Platform: Time to pick up the EU football and run with it - The thought of a referendum on Europe is worrying as most coverage is unbalanced and superficial, says David Vigar

Here are some issues that make news - the environment, art, Europe, the Internet and wearing fur. Which of these would you advise your client to go furthest to avoid as a subject for a PR campaign?

Here are some issues that make news - the environment, art, Europe,

the Internet and wearing fur. Which of these would you advise your

client to go furthest to avoid as a subject for a PR campaign?



Cynics who say Europe narrowly beats fur for untouchability should look

hard at what has happened in the last fortnight.



First, 23 captains of industry attacked ’extreme Euro-scepticism’. Then,

companies like BP, BAT, Vauxhall and Guinness were willingly identified

as backers of the European Movement’s Europe 97 campaign, featuring ’97

reasons to be in Europe’. Those reasons include facts, figures and

quotes from Richard Branson, Sir Iain Vallance, Niall FitzGerald and a

range of small and medium size firms.



Why? Europe is rough, controversial territory. If these people want to

invest in their reputations, they could sponsor a sculpture exhibition

or a survey of e-mail users.



The reason is simple: Europe matters to their companies. They also know

most people don’t have a clue about it, and with a referendum in

prospect, ignorance is a dangerous thing.



The up side is that there is a good story to tell. While doom merchants

have spent decades murmuring about conspiracies and superstates, the

real EU has got on with providing firms with the biggest home market in

the world, dismantling trade barriers, slashing paperwork and creating

jobs.



But research shows this has passed the public by. Only seven per cent

can identify the single market from a brief description. Only 14 per

cent claim good knowledge of EU issues. Still, two in three are prepared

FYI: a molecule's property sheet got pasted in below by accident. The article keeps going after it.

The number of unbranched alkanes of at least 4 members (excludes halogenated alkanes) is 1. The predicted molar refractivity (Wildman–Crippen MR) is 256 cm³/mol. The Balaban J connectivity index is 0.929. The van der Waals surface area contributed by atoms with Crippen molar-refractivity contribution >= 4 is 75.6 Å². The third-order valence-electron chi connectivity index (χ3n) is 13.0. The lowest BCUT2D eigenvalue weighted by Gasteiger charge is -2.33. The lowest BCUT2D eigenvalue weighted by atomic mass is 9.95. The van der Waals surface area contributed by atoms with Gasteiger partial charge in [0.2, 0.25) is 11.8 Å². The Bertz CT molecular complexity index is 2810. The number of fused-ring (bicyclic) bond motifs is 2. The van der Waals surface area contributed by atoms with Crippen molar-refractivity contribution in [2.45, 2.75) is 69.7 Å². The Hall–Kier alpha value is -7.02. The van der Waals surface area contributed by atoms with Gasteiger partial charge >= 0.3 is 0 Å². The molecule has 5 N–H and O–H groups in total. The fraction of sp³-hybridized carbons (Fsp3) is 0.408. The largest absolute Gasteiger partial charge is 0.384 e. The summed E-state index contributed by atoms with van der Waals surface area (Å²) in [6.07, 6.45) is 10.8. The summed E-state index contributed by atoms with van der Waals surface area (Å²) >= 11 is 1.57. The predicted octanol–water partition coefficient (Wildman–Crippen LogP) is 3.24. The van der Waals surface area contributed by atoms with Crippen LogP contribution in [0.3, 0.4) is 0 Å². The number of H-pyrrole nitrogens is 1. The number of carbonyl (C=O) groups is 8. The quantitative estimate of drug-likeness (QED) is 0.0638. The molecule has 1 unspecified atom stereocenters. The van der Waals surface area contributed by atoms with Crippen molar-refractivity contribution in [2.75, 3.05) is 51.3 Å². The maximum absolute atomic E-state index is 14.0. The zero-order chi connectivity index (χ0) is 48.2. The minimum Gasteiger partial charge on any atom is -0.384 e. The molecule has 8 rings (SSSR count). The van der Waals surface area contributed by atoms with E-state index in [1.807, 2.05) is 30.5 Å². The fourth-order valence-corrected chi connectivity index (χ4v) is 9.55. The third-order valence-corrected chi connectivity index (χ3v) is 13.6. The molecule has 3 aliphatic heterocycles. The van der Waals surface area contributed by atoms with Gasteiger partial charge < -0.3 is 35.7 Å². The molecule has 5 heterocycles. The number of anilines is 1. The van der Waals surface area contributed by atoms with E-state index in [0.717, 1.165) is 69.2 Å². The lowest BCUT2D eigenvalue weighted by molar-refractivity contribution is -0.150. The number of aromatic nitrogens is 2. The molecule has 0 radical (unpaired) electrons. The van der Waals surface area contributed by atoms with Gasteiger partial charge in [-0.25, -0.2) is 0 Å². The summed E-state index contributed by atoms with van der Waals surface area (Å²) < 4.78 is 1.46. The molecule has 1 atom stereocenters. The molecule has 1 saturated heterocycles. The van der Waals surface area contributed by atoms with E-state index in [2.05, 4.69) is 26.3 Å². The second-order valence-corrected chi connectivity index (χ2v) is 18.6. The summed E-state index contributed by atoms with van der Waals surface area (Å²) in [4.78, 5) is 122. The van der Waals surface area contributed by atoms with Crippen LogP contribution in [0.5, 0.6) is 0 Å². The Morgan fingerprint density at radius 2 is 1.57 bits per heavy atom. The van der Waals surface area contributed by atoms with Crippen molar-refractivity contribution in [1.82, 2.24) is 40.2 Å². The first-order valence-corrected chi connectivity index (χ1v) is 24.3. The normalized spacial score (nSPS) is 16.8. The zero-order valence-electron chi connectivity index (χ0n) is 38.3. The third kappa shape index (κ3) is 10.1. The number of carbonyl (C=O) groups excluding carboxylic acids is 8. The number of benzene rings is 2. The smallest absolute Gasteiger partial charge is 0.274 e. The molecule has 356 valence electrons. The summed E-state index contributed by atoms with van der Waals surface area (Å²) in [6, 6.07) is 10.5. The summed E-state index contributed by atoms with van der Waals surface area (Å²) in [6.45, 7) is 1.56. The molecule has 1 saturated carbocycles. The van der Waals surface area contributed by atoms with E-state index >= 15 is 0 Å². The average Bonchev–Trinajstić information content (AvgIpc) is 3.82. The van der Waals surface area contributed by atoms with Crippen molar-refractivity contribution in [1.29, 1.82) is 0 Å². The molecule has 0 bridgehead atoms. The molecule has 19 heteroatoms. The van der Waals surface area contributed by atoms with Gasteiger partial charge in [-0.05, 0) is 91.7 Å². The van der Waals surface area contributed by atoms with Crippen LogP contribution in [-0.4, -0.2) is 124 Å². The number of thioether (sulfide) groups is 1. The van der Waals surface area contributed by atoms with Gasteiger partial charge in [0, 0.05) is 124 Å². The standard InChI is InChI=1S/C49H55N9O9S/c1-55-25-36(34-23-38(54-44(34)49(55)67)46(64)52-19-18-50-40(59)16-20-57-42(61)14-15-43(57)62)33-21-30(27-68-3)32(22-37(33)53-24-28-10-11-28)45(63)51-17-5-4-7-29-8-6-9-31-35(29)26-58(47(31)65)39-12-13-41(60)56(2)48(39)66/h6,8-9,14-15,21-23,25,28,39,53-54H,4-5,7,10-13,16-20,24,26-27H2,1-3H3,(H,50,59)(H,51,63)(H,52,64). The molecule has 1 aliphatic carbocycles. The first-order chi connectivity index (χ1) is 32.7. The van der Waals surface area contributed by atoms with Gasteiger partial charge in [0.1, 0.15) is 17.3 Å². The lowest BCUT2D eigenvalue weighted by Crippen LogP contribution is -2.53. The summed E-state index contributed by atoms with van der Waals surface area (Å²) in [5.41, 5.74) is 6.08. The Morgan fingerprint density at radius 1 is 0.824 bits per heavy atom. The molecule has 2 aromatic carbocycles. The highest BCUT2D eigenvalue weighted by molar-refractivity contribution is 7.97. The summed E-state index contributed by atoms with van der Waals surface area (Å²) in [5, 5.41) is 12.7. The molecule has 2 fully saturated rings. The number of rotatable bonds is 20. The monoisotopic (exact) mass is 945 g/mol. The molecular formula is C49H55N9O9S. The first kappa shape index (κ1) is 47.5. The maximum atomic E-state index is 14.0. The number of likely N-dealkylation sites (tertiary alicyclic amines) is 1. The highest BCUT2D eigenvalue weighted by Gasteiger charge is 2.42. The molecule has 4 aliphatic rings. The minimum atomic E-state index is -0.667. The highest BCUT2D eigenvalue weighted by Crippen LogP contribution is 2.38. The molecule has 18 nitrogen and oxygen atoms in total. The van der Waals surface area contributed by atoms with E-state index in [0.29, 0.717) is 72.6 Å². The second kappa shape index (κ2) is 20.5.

to support closer links between EU countries if convinced they are in

Britain’s interest.



This is why the Europe 97 campaign is built on fact, with a tabloid

newspaper supported by advertising, information packs, regional activity

and high-profile endorsement -like a statement of support from 97 MPs of

all main parties.



The cross-party aspect also poses a challenge - because a debate

straddling party lines has limited appeal to the Westminster media. One

correspondent said: ’It’s the Reds versus the Blues - nothing else

matters’. Issues like Europe only have political news value inasmuch as

they play into the inter-party or, more often, intra-party arguments.

Hence Europe remains a football, always being kicked around but rarely

examined for its own sake. No wonder three-quarters of people in a

European Commission survey said coverage of Europe was unbalanced and

superficial.



Too many editors are failing to stage a proper debate on Britain and the

EU because it interferes with the neat Red versus Blue contest. Those

who set news agendas need to think hard and fast about how the Europe

debate in Britain is covered - in fact, whether it is covered at

all.



Otherwise the referendum might as well be the toss of a coin.



Given the strength of feeling in business, both pro and anti Europe,

perhaps part of the answer is to see Europe as more of an economic

issue, and less a political one.



Sir Bernard Ingham, who takes a gloomier view on Europe than the

European Movement, was nonetheless dead right to say last week that many

politicians are running away from the issue and that PR’s duty is to arm

people with the facts. What might surprise some in PR is how readily

their clients will agree.



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